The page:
"Springtime Path in the Maze" watercolor crayon + wax crayon

"Springtime Path in the Maze" watercolor crayon + wax crayon

Here’s the finished sketch done in wax and water soluble crayons. I rather like it! Oh and the three bigger trees on the left are the “Sister Trees”, they are a group of huge trees I’ve painted before.

You may like to read my notes on this page that I wrote as I did the little painting. They are here at full size so you don’t have to click it and I typed out the notes below the picture!

Notes from my walk with colors for sketch at bottom.

Notes from my walk with colors for sketch at bottom.

Journal: “I’ve found a sunny spot to sit in a clearing on one of the paths in the “Maze”, an overgrown field on my property that I cut paths and tracks all around. This is an area I cleared more  into an open, private spot along one path. I put a clean plastic garbage bag upon the ground and that’s where I’m sat; legs stretched out and wooly hat off! Sun warming me nicely now! 🙂 I did the little sketch with Black Crayola crayon and it was wonderful to see the fine texture of the paper under my hand; pressing hard or light to get variety of lines. Then I lightly scumbled over it all with watercolor crayons by Caran d’ Ache. I never used these before as I thought the colors too garish- but if you go light the browns + the golden yellow were great over the black wax crayon! I love how the black crayon just stays. I used the big, flat waterbrush and it blended all nicely, then made perfect marks for texture on the ground in front.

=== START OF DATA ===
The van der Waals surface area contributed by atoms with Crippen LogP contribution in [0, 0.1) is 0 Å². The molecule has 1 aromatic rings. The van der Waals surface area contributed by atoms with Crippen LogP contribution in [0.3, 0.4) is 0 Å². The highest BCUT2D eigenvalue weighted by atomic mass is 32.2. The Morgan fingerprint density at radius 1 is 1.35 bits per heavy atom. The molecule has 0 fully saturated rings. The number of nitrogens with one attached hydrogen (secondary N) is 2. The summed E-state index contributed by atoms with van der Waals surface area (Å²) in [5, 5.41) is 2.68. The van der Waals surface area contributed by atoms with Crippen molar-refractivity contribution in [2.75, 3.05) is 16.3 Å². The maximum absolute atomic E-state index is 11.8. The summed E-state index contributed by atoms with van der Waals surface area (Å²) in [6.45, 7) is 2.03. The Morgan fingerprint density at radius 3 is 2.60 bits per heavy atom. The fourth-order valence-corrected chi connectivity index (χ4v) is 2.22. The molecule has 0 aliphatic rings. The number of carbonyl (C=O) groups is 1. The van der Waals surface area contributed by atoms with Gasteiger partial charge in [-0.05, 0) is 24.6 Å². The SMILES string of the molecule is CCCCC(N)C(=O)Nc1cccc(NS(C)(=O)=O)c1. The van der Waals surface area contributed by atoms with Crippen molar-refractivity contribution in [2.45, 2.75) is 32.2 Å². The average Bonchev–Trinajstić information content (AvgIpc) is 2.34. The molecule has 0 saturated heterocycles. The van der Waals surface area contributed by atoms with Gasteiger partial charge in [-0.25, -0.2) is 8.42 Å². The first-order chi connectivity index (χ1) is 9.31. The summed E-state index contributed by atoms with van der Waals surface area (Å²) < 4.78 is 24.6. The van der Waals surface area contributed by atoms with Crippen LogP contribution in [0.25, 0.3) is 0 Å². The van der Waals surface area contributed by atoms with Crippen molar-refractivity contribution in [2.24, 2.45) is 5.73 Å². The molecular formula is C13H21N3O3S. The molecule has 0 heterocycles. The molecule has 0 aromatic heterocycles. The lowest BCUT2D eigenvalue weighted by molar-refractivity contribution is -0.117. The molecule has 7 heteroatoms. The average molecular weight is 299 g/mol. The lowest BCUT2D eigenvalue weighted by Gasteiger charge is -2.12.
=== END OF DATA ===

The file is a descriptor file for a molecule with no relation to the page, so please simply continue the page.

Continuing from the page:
Just sitting here quietly feels wonderful. I hear birds + distant sound of cars. The Chickadees are so curious they keep coming closer and closer. One just looked down on me from a small bush. Something else interesting, I can hear the ground making sound! There is a barely audible sound like “ticking” here and there all about me. I’m sure it’s the sound of air bubbles coming to the surface of this very wet ground…the earth breaths as the ice melts…the peepers awake.

12:10 pm 3/20/2011  Mary McAndrew”

Ginger on Long Lane, listening to the Peepers singing.

Ginger on Long Lane, listening to the Peepers singing.

Now, go get your dog, your children or just yourself, grab that sketchbook and some crayons and get out there!! Good days don’t wait for anyone, go enjoy what’s around you no matter where you live. I’d love to hear from you if you’ve been out and noticed signs of Spring, leave me some comments.

I started putting lots of my sketches on “Flickr” if you want to stop by and see them, I may use it as a place to show all my sketch pages? We’ll see. Don’t forget to stop by my ‘SHOP’ to see the new Easter and Spring cards.